Introduction to crustacea.net

Purpose

Provide an interactive information retrieval system for the world crustaceans.

Top

Strategies

  1. Provide illustrated, interactive keys to world crustaceans
  2. Provide morphological descriptions to world crustaceans
  3. Provide glossaries of morphological terminology
  4. Provide current family level lists of world crustaceans
  5. Provide links to other crustacean sites

Top

Intended Outcomes

  1. Accurate and efficient identification and information retrieval systems for crustaceans
  2. Ecological research will be facilitated
  3. Environmental management will have a stronger scientific basis

Top

Justification

Because plants and animals are threatened by human activities all over the world there is great demand for better ecological management. Unfortunately, this is severely impeded by the large biological knowledge deficit. For example, faunas are often poorly described and catalogued with possibly 90% of species being undescribed. Not only is there a need to promote taxonomic studies, but there is also the imperative of making taxonomic information accessible to non-specialists.

Difficulties in identification (particularly invertebrates) often make studies in ecology, conservation or environmental impact incomplete. Studies that include organisms identified at order or family level give little indication of species diversity. But these groups often provide the basic framework of whatever ecological system is under threat.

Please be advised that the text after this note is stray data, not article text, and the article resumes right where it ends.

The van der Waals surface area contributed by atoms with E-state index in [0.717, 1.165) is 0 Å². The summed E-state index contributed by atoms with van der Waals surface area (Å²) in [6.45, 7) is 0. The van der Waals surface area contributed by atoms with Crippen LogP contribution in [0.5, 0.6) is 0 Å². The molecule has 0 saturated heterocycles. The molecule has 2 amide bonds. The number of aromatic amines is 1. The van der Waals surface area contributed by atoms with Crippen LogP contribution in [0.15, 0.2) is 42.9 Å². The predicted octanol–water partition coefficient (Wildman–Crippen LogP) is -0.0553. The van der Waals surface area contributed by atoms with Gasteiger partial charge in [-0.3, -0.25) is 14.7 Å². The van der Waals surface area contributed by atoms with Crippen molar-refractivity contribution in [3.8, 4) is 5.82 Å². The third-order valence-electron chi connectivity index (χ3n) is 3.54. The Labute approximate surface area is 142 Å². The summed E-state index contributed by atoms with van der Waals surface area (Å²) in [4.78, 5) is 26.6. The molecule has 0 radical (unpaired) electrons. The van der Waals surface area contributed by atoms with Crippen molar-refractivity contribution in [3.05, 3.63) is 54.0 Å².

Crustaceans are particularly useful in aquatic environmental studies for several reasons. They are diverse and abundant in many habitats, play important roles in ecosystem processes, are often good indicators of stressed/polluted conditions, are relatively amenable to life history studies and frequently have commercial and cultural significance. They do, however, suffer the following difficulty. At the moment, identification of crustaceans by non-experts is extremely difficult and time-consuming. Descriptive literature (including dichotomous keys) is often scattered and difficult to find. Terminology is jingoistic and often varies from one crustacean group to another. A non-expert, who wants to use crustaceans in his work must either, pay a taxonomist to identify his crustaceans or try to do the identifications himself. The problems are that there are not many experts and all of them are over committed and trying to identify without expert help is inefficient and often leads to inaccurate or inadequate identifications.

We think that if crustaceans were easier to identify and to learn about, then they would be used more often in survey work, in ecological studies and by young taxonomists. We also think that if they could be identified more efficiently and more accurately, then the quality of all studies using these animals would be greatly enhanced.

Top

Task

The task is enormous. There are currently more than 800 families of crustaceans and well over 40,000 species. Although some groups such as crabs and shrimps are reasonably well known on a world-wide basis, other groups, such as amphipods, are well known for only a few geographic areas.

Top

Implementation

This task can only be implemented with the help of the world's crustacean experts. At the moment 30 crustacean taxonomists are involved in the program.

The first task is to write an umbrella key to the higher taxa of the crustaceans. The second task is to develop keys to the world families. For crustacean groups with few families keys will be developed at generic or species level.